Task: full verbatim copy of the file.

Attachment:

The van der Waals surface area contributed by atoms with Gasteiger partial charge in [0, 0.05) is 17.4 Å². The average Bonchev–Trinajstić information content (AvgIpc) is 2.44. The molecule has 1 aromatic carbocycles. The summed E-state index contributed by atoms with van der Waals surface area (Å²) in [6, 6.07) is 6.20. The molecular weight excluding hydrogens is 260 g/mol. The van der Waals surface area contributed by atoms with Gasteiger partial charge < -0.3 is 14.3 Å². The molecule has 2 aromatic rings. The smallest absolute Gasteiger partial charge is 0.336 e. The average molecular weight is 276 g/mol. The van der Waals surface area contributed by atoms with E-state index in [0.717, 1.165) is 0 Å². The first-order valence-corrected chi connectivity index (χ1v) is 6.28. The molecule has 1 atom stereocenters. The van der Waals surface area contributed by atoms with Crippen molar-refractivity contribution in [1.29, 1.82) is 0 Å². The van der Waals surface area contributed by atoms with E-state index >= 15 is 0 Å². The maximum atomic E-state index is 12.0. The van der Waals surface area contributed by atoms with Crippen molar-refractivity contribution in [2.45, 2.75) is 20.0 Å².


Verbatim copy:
The van der Waals surface area contributed by atoms with Gasteiger partial charge in [0, 0.05) is 17.4 Å². The average Bonchev–Trinajstić information content (AvgIpc) is 2.44. The molecule has 1 aromatic carbocycles. The summed E-state index contributed by atoms with van der Waals surface area (Å²) in [6, 6.07) is 6.20. The molecular weight excluding hydrogens is 260 g/mol. The van der Waals surface area contributed by atoms with Gasteiger partial charge < -0.3 is 14.3 Å². The molecule has 2 aromatic rings. The smallest absolute Gasteiger partial charge is 0.336 e. The average molecular weight is 276 g/mol. The van der Waals surface area contributed by atoms with E-state index in [0.717, 1.165) is 0 Å². The first-order valence-corrected chi connectivity index (χ1v) is 6.28. The molecule has 1 atom stereocenters. The van der Waals surface area contributed by atoms with Crippen molar-refractivity contribution in [1.29, 1.82) is 0 Å². The van der Waals surface area contributed by atoms with E-state index >= 15 is 0 Å². The maximum atomic E-state index is 12.0. The van der Waals surface area contributed by atoms with Crippen molar-refractivity contribution in [2.45, 2.75) is 20.0 Å².